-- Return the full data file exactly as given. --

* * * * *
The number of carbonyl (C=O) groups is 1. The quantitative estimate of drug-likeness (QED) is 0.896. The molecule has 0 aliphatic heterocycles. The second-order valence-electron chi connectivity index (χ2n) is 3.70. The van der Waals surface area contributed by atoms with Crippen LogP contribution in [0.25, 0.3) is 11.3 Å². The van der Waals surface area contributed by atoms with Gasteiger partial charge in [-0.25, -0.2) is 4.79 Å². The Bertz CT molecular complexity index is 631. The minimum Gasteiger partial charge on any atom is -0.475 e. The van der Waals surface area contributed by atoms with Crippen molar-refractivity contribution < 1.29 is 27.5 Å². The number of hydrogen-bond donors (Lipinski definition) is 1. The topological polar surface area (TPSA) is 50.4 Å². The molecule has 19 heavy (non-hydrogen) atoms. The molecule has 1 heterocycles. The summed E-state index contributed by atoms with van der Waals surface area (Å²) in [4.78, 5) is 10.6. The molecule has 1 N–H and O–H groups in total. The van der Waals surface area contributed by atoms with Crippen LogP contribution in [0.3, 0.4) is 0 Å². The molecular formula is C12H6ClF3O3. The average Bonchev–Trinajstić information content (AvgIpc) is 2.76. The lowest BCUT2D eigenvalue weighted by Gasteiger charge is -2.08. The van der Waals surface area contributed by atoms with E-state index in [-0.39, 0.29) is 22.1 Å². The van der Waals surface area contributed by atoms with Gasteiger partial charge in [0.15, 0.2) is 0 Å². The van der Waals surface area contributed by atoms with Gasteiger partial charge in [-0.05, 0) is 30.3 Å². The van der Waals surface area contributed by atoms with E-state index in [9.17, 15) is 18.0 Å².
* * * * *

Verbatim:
The number of carbonyl (C=O) groups is 1. The quantitative estimate of drug-likeness (QED) is 0.896. The molecule has 0 aliphatic heterocycles. The second-order valence-electron chi connectivity index (χ2n) is 3.70. The van der Waals surface area contributed by atoms with Crippen LogP contribution in [0.25, 0.3) is 11.3 Å². The van der Waals surface area contributed by atoms with Gasteiger partial charge in [-0.25, -0.2) is 4.79 Å². The Bertz CT molecular complexity index is 631. The minimum Gasteiger partial charge on any atom is -0.475 e. The van der Waals surface area contributed by atoms with Crippen molar-refractivity contribution < 1.29 is 27.5 Å². The number of hydrogen-bond donors (Lipinski definition) is 1. The topological polar surface area (TPSA) is 50.4 Å². The molecule has 19 heavy (non-hydrogen) atoms. The molecule has 1 heterocycles. The summed E-state index contributed by atoms with van der Waals surface area (Å²) in [4.78, 5) is 10.6. The molecule has 1 N–H and O–H groups in total. The van der Waals surface area contributed by atoms with Crippen LogP contribution in [0.3, 0.4) is 0 Å². The molecular formula is C12H6ClF3O3. The average Bonchev–Trinajstić information content (AvgIpc) is 2.76. The lowest BCUT2D eigenvalue weighted by Gasteiger charge is -2.08. The van der Waals surface area contributed by atoms with E-state index in [-0.39, 0.29) is 22.1 Å². The van der Waals surface area contributed by atoms with Gasteiger partial charge in [0.15, 0.2) is 0 Å². The van der Waals surface area contributed by atoms with Gasteiger partial charge in [-0.05, 0) is 30.3 Å². The van der Waals surface area contributed by atoms with E-state index in [9.17, 15) is 18.0 Å².